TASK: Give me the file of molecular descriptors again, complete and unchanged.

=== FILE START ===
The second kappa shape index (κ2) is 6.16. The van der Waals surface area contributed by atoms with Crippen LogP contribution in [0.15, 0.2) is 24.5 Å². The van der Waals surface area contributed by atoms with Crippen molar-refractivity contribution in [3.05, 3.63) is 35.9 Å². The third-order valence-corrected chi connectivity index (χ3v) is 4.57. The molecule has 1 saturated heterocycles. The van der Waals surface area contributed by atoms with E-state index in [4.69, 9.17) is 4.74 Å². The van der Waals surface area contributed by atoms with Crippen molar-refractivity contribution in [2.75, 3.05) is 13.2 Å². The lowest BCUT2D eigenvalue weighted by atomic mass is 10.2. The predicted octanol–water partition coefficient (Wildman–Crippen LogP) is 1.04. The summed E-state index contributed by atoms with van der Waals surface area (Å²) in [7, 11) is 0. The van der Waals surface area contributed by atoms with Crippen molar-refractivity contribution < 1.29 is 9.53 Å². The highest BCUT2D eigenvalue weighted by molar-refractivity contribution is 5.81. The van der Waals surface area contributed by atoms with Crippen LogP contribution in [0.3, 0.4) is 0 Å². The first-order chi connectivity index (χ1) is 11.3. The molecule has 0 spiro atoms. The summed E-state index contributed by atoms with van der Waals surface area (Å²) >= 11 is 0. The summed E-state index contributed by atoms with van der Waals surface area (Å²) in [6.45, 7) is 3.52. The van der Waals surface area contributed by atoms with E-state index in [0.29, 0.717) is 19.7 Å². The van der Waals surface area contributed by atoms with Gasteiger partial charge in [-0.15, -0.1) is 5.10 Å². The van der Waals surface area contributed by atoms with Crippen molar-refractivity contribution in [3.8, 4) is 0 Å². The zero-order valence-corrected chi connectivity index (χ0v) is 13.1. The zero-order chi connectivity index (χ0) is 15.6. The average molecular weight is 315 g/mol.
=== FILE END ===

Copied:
The second kappa shape index (κ2) is 6.16. The van der Waals surface area contributed by atoms with Crippen LogP contribution in [0.15, 0.2) is 24.5 Å². The van der Waals surface area contributed by atoms with Crippen molar-refractivity contribution in [3.05, 3.63) is 35.9 Å². The third-order valence-corrected chi connectivity index (χ3v) is 4.57. The molecule has 1 saturated heterocycles. The van der Waals surface area contributed by atoms with E-state index in [4.69, 9.17) is 4.74 Å². The van der Waals surface area contributed by atoms with Crippen molar-refractivity contribution in [2.75, 3.05) is 13.2 Å². The lowest BCUT2D eigenvalue weighted by atomic mass is 10.2. The predicted octanol–water partition coefficient (Wildman–Crippen LogP) is 1.04. The summed E-state index contributed by atoms with van der Waals surface area (Å²) in [7, 11) is 0. The van der Waals surface area contributed by atoms with Crippen molar-refractivity contribution < 1.29 is 9.53 Å². The highest BCUT2D eigenvalue weighted by molar-refractivity contribution is 5.81. The van der Waals surface area contributed by atoms with Crippen LogP contribution in [0.3, 0.4) is 0 Å². The first-order chi connectivity index (χ1) is 11.3. The molecule has 0 spiro atoms. The summed E-state index contributed by atoms with van der Waals surface area (Å²) >= 11 is 0. The summed E-state index contributed by atoms with van der Waals surface area (Å²) in [6.45, 7) is 3.52. The van der Waals surface area contributed by atoms with E-state index in [0.29, 0.717) is 19.7 Å². The van der Waals surface area contributed by atoms with Gasteiger partial charge in [-0.15, -0.1) is 5.10 Å². The van der Waals surface area contributed by atoms with Crippen molar-refractivity contribution in [3.8, 4) is 0 Å². The zero-order valence-corrected chi connectivity index (χ0v) is 13.1. The zero-order chi connectivity index (χ0) is 15.6. The average molecular weight is 315 g/mol.